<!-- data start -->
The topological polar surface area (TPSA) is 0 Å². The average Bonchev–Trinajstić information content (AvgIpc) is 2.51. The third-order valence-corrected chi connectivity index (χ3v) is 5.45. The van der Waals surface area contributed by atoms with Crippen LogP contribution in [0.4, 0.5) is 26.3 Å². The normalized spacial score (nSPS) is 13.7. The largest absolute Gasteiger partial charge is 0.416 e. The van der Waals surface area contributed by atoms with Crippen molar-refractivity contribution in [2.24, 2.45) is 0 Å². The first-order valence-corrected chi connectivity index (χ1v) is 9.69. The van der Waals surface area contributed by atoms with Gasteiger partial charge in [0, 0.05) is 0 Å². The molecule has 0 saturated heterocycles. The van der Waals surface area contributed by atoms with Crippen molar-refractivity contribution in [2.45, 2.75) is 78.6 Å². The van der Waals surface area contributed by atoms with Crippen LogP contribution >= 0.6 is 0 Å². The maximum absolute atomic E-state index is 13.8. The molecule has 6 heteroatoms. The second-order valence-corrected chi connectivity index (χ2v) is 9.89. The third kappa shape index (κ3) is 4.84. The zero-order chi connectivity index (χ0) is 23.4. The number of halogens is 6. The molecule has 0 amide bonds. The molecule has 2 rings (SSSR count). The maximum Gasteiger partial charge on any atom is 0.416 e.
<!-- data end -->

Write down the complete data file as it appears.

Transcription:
The topological polar surface area (TPSA) is 0 Å². The average Bonchev–Trinajstić information content (AvgIpc) is 2.51. The third-order valence-corrected chi connectivity index (χ3v) is 5.45. The van der Waals surface area contributed by atoms with Crippen LogP contribution in [0.4, 0.5) is 26.3 Å². The normalized spacial score (nSPS) is 13.7. The largest absolute Gasteiger partial charge is 0.416 e. The van der Waals surface area contributed by atoms with Crippen molar-refractivity contribution in [2.24, 2.45) is 0 Å². The first-order valence-corrected chi connectivity index (χ1v) is 9.69. The van der Waals surface area contributed by atoms with Gasteiger partial charge in [0, 0.05) is 0 Å². The molecule has 0 saturated heterocycles. The van der Waals surface area contributed by atoms with Crippen molar-refractivity contribution in [2.45, 2.75) is 78.6 Å². The van der Waals surface area contributed by atoms with Crippen LogP contribution >= 0.6 is 0 Å². The maximum absolute atomic E-state index is 13.8. The molecule has 6 heteroatoms. The second-order valence-corrected chi connectivity index (χ2v) is 9.89. The third kappa shape index (κ3) is 4.84. The zero-order chi connectivity index (χ0) is 23.4. The number of halogens is 6. The molecule has 0 amide bonds. The molecule has 2 rings (SSSR count). The maximum Gasteiger partial charge on any atom is 0.416 e.